Field work is a fickle friend. Sometimes you hit the jackpot (lots of bats, you hear the telemetry signals from every animal, you find the tracks you need, the weather is perfect etc) and sometimes you are just cold and wet with no data to show for it.
After a great night a few days ago, I was feeling optimistic about our capture chances last night. It had rained a little bit on Monday, so we hoped the bats would be out the next night, making up for lost foraging time. Instead, it was windy and chilly and not a single bat in sight. I am tempted to blame it on the fact I wasn’t wearing my lucky bat shirt (we field scientists entertain silly superstitions as much as the next person). Whatever the reasons, we didn’t catch any bats last night.
The point here is, there are no guarantees in field work. Nights with no data can be frustrating, but we have to work to keep things in perspective. To me at least, a few hours sitting next a creek with wet feet is still better than hours and hours in a warm office cubicle. It is the little things.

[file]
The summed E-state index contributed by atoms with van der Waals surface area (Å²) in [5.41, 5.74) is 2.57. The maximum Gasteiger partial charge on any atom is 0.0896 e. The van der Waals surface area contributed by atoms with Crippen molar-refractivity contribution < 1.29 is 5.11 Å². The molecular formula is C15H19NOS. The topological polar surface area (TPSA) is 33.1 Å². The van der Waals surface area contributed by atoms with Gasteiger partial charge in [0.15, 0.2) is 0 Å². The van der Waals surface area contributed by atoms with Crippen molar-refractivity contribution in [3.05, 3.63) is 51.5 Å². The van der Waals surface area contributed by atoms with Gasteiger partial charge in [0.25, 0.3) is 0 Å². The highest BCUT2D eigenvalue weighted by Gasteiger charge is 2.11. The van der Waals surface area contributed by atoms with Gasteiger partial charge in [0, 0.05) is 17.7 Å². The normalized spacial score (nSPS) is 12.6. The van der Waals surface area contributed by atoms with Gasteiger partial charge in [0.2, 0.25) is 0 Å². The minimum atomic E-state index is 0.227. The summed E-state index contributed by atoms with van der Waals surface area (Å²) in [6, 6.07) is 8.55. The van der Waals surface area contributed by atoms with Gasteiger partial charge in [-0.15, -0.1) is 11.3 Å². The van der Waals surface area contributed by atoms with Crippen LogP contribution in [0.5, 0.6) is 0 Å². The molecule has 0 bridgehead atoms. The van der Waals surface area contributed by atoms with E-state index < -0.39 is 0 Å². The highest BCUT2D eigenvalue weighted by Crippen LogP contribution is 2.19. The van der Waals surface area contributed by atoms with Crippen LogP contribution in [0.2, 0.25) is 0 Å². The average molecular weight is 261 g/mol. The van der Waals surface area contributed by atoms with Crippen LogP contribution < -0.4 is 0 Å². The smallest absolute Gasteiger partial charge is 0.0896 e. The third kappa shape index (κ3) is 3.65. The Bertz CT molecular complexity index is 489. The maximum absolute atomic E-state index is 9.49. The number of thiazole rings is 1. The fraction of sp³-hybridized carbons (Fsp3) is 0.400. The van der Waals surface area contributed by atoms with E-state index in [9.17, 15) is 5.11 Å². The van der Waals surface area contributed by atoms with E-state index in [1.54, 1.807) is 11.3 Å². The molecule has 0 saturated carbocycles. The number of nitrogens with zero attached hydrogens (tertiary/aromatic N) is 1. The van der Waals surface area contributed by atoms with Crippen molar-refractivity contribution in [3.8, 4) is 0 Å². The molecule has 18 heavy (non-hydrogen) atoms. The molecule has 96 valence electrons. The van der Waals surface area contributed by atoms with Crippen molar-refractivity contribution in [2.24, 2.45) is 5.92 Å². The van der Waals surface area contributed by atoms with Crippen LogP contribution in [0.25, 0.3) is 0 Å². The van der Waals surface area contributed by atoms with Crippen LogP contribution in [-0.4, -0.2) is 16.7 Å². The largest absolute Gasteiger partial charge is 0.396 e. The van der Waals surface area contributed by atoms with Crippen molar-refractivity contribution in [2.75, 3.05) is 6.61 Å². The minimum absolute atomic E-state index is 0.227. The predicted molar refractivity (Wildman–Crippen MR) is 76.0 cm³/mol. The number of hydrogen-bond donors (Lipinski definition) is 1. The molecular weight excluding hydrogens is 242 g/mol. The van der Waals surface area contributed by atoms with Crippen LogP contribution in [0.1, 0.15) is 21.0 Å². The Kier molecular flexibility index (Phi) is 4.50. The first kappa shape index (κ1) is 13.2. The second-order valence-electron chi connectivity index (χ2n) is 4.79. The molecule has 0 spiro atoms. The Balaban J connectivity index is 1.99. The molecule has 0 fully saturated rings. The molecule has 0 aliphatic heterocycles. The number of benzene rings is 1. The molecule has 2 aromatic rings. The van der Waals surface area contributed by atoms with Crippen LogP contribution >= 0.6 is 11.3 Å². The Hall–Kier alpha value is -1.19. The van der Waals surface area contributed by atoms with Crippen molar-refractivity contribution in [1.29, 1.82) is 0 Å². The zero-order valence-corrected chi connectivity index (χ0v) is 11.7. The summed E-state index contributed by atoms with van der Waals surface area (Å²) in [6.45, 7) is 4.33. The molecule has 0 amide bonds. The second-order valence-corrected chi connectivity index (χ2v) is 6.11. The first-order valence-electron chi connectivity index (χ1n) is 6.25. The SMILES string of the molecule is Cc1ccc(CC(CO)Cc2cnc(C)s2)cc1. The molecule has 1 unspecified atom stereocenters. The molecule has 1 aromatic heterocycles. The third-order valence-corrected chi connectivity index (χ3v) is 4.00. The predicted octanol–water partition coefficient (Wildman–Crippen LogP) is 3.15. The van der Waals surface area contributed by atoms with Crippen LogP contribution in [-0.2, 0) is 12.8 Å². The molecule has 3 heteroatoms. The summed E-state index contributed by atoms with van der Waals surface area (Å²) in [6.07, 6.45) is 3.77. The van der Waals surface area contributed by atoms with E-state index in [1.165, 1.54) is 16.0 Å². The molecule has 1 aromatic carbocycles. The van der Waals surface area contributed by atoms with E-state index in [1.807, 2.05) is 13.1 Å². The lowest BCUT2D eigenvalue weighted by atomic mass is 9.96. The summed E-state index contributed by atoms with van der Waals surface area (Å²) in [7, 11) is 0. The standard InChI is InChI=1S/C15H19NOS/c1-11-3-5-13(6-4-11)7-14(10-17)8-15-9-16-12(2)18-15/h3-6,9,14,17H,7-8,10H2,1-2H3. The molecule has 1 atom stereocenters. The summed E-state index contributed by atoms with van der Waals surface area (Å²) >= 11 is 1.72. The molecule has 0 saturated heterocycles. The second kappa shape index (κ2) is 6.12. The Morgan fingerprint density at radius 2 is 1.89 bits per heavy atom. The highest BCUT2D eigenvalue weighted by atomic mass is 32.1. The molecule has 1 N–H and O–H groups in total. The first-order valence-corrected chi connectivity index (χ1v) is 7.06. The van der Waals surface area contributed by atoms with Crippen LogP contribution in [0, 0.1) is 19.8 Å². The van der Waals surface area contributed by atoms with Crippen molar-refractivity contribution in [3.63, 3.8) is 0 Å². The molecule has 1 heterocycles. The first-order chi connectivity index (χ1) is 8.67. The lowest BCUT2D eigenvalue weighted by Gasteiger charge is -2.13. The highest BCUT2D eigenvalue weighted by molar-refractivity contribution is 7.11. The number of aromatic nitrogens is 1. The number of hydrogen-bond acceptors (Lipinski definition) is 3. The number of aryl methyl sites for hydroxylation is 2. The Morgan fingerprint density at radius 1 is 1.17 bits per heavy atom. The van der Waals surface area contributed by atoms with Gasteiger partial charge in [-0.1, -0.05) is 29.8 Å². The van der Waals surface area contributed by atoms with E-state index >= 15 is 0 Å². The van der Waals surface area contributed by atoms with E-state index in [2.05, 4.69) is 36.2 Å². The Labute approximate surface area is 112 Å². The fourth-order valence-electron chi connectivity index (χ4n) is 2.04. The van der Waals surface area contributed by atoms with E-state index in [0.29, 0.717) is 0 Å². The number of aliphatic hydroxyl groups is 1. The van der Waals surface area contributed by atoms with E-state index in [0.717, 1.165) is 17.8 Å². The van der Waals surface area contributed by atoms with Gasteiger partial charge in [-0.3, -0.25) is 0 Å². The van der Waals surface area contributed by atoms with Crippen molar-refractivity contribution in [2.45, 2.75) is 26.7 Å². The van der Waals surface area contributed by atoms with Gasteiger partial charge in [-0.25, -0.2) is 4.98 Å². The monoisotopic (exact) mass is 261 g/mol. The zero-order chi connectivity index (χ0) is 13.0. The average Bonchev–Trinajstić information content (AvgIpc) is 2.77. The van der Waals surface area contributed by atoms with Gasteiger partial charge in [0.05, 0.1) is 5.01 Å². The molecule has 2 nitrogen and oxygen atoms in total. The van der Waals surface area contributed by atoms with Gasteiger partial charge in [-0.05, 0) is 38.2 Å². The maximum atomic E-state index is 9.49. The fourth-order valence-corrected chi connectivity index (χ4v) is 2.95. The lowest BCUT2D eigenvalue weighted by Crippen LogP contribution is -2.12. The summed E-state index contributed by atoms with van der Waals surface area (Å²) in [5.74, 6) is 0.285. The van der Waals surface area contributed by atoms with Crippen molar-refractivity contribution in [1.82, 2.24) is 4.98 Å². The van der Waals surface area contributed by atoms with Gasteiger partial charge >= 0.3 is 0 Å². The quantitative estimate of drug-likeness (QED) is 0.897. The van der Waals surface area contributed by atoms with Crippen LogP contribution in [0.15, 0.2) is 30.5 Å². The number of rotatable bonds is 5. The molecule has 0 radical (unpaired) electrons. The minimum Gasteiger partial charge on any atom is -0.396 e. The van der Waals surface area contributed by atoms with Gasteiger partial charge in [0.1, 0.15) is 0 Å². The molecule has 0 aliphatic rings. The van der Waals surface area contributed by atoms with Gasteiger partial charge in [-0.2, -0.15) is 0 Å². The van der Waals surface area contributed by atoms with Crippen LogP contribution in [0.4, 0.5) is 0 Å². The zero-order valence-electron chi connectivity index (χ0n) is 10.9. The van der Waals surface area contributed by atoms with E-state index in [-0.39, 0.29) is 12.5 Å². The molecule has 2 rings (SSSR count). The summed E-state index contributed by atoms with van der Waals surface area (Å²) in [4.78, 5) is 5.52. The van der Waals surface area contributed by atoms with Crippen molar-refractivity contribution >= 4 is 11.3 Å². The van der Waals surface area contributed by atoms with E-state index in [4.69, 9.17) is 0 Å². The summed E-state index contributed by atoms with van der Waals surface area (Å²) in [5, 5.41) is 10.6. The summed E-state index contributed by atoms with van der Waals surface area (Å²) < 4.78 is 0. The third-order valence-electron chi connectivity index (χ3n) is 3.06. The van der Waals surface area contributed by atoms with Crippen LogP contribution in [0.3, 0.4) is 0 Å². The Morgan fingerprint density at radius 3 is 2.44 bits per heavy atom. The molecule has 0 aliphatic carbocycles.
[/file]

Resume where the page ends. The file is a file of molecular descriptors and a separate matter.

And while we didn’t see bats last night, we still caught a glimpse of some other local wildlife. Even our nets didn’t go unused, when a confused little dipper found its way into our nets just as sunset. American dippers are common around the redwood streams. They are unique little birds that spend their time dipping in the water and are the only truly aquatic songbirds in North America. They have a distinctive white third eyelid that allows them to dive in search of prey.
Some other visitors included a large millipede, a raccoon moving along the water’s edge and a brave little mouse that was intent on stealing our tortilla chips.
Also check out the short video I took of our brave little mouse-friend: LINK